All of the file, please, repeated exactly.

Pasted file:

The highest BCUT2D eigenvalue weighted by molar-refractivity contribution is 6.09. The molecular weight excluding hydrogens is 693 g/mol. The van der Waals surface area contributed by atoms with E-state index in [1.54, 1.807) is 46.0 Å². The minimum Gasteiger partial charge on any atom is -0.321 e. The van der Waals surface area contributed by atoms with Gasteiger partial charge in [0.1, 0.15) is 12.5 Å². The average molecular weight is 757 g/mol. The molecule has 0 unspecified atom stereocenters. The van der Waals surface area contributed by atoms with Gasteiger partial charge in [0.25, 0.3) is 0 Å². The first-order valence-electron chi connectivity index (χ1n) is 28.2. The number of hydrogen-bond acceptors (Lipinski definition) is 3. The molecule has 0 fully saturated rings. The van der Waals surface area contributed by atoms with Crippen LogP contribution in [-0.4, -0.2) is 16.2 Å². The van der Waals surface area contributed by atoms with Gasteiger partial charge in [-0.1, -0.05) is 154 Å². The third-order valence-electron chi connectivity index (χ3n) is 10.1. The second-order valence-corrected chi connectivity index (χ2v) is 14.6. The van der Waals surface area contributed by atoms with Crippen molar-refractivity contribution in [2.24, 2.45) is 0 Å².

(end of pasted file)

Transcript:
The highest BCUT2D eigenvalue weighted by molar-refractivity contribution is 6.09. The molecular weight excluding hydrogens is 693 g/mol. The van der Waals surface area contributed by atoms with E-state index in [1.54, 1.807) is 46.0 Å². The minimum Gasteiger partial charge on any atom is -0.321 e. The van der Waals surface area contributed by atoms with Gasteiger partial charge in [0.1, 0.15) is 12.5 Å². The average molecular weight is 757 g/mol. The molecule has 0 unspecified atom stereocenters. The van der Waals surface area contributed by atoms with Gasteiger partial charge in [0.25, 0.3) is 0 Å². The first-order valence-electron chi connectivity index (χ1n) is 28.2. The number of hydrogen-bond acceptors (Lipinski definition) is 3. The molecule has 0 fully saturated rings. The van der Waals surface area contributed by atoms with Crippen LogP contribution in [-0.4, -0.2) is 16.2 Å². The van der Waals surface area contributed by atoms with Gasteiger partial charge in [-0.1, -0.05) is 154 Å². The third-order valence-electron chi connectivity index (χ3n) is 10.1. The second-order valence-corrected chi connectivity index (χ2v) is 14.6. The van der Waals surface area contributed by atoms with Crippen molar-refractivity contribution in [2.24, 2.45) is 0 Å².